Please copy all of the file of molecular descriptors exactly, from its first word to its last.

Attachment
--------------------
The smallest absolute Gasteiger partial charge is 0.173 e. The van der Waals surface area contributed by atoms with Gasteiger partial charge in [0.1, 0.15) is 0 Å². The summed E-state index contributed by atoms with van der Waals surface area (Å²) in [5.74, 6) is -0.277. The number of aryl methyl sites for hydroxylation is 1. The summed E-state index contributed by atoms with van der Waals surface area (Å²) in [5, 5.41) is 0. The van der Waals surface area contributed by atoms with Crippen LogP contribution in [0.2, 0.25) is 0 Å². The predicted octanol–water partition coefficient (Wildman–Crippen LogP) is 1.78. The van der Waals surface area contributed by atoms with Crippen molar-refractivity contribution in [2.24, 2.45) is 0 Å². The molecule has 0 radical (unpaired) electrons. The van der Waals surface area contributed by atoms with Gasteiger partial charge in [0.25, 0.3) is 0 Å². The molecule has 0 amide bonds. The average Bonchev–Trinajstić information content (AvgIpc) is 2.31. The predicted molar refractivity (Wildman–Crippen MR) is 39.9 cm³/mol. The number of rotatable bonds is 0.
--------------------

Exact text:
The smallest absolute Gasteiger partial charge is 0.173 e. The van der Waals surface area contributed by atoms with Gasteiger partial charge in [0.1, 0.15) is 0 Å². The summed E-state index contributed by atoms with van der Waals surface area (Å²) in [5.74, 6) is -0.277. The number of aryl methyl sites for hydroxylation is 1. The summed E-state index contributed by atoms with van der Waals surface area (Å²) in [5, 5.41) is 0. The van der Waals surface area contributed by atoms with Crippen LogP contribution in [0.2, 0.25) is 0 Å². The predicted octanol–water partition coefficient (Wildman–Crippen LogP) is 1.78. The van der Waals surface area contributed by atoms with Crippen molar-refractivity contribution in [2.24, 2.45) is 0 Å². The molecule has 0 radical (unpaired) electrons. The van der Waals surface area contributed by atoms with Gasteiger partial charge in [0.25, 0.3) is 0 Å². The molecule has 0 amide bonds. The average Bonchev–Trinajstić information content (AvgIpc) is 2.31. The predicted molar refractivity (Wildman–Crippen MR) is 39.9 cm³/mol. The number of rotatable bonds is 0.